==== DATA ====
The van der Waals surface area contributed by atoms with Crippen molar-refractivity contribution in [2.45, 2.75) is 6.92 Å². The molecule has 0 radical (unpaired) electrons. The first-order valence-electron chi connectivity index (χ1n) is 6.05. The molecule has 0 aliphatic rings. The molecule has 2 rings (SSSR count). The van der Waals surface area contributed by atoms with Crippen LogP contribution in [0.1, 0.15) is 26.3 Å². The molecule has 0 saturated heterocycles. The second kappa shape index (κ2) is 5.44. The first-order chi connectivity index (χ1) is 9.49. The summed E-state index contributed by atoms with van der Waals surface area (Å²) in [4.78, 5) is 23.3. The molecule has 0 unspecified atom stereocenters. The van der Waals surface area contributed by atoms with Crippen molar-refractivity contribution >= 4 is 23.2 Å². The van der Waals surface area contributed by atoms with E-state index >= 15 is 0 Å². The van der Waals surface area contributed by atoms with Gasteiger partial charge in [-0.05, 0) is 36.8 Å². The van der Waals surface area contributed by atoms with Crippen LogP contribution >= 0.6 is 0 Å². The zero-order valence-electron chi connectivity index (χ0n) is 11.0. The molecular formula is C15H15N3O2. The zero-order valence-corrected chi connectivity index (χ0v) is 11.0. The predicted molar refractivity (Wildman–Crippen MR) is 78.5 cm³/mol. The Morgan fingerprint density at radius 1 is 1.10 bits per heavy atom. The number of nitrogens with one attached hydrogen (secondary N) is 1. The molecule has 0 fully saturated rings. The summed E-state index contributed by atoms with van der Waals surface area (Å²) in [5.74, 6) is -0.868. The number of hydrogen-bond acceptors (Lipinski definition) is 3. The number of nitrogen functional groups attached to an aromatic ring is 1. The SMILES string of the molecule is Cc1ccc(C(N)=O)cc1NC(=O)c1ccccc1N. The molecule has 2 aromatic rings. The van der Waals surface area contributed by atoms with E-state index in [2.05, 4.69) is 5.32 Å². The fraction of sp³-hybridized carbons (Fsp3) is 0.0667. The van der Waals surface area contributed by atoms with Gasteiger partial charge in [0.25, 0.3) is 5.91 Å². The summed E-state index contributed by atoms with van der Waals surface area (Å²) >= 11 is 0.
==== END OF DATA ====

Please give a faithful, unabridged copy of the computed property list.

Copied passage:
The van der Waals surface area contributed by atoms with Crippen molar-refractivity contribution in [2.45, 2.75) is 6.92 Å². The molecule has 0 radical (unpaired) electrons. The first-order valence-electron chi connectivity index (χ1n) is 6.05. The molecule has 0 aliphatic rings. The molecule has 2 rings (SSSR count). The van der Waals surface area contributed by atoms with Crippen LogP contribution in [0.1, 0.15) is 26.3 Å². The molecule has 0 saturated heterocycles. The second kappa shape index (κ2) is 5.44. The first-order chi connectivity index (χ1) is 9.49. The summed E-state index contributed by atoms with van der Waals surface area (Å²) in [4.78, 5) is 23.3. The molecule has 0 unspecified atom stereocenters. The van der Waals surface area contributed by atoms with Crippen molar-refractivity contribution >= 4 is 23.2 Å². The van der Waals surface area contributed by atoms with E-state index >= 15 is 0 Å². The van der Waals surface area contributed by atoms with Gasteiger partial charge in [-0.05, 0) is 36.8 Å². The van der Waals surface area contributed by atoms with Crippen LogP contribution >= 0.6 is 0 Å². The zero-order valence-electron chi connectivity index (χ0n) is 11.0. The molecular formula is C15H15N3O2. The zero-order valence-corrected chi connectivity index (χ0v) is 11.0. The predicted molar refractivity (Wildman–Crippen MR) is 78.5 cm³/mol. The Morgan fingerprint density at radius 1 is 1.10 bits per heavy atom. The number of nitrogens with one attached hydrogen (secondary N) is 1. The molecule has 0 fully saturated rings. The summed E-state index contributed by atoms with van der Waals surface area (Å²) in [5.74, 6) is -0.868. The number of hydrogen-bond acceptors (Lipinski definition) is 3. The number of nitrogen functional groups attached to an aromatic ring is 1. The SMILES string of the molecule is Cc1ccc(C(N)=O)cc1NC(=O)c1ccccc1N. The molecule has 2 aromatic rings. The van der Waals surface area contributed by atoms with E-state index in [2.05, 4.69) is 5.32 Å². The fraction of sp³-hybridized carbons (Fsp3) is 0.0667. The van der Waals surface area contributed by atoms with Gasteiger partial charge in [0.25, 0.3) is 5.91 Å². The summed E-state index contributed by atoms with van der Waals surface area (Å²) >= 11 is 0.